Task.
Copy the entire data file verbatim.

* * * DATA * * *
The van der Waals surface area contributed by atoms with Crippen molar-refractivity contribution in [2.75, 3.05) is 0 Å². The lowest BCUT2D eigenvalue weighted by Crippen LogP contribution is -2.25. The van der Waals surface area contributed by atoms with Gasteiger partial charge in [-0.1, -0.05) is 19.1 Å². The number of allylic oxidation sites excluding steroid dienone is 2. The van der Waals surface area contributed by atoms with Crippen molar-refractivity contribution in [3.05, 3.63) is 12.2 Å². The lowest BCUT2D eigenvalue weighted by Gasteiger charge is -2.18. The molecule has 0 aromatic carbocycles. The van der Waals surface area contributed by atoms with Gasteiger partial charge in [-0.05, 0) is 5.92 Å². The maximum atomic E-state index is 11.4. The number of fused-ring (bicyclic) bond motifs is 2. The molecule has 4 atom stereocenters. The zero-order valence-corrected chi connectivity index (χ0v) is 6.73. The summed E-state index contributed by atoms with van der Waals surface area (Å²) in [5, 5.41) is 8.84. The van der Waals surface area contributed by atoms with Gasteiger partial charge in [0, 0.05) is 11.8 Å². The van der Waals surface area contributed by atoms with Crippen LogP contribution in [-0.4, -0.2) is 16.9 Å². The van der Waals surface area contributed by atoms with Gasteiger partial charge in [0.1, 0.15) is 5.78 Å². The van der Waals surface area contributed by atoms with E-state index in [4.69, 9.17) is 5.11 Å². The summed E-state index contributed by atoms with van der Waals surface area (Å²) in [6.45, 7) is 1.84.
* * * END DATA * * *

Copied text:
The van der Waals surface area contributed by atoms with Crippen molar-refractivity contribution in [2.75, 3.05) is 0 Å². The lowest BCUT2D eigenvalue weighted by Crippen LogP contribution is -2.25. The van der Waals surface area contributed by atoms with Gasteiger partial charge in [-0.1, -0.05) is 19.1 Å². The number of allylic oxidation sites excluding steroid dienone is 2. The van der Waals surface area contributed by atoms with Crippen molar-refractivity contribution in [3.05, 3.63) is 12.2 Å². The lowest BCUT2D eigenvalue weighted by Gasteiger charge is -2.18. The molecule has 0 aromatic carbocycles. The van der Waals surface area contributed by atoms with Gasteiger partial charge in [-0.05, 0) is 5.92 Å². The maximum atomic E-state index is 11.4. The number of fused-ring (bicyclic) bond motifs is 2. The molecule has 4 atom stereocenters. The zero-order valence-corrected chi connectivity index (χ0v) is 6.73. The summed E-state index contributed by atoms with van der Waals surface area (Å²) in [5, 5.41) is 8.84. The van der Waals surface area contributed by atoms with Gasteiger partial charge in [0, 0.05) is 11.8 Å². The van der Waals surface area contributed by atoms with Crippen LogP contribution in [-0.4, -0.2) is 16.9 Å². The van der Waals surface area contributed by atoms with Gasteiger partial charge in [0.1, 0.15) is 5.78 Å². The van der Waals surface area contributed by atoms with E-state index in [4.69, 9.17) is 5.11 Å². The summed E-state index contributed by atoms with van der Waals surface area (Å²) in [6.45, 7) is 1.84.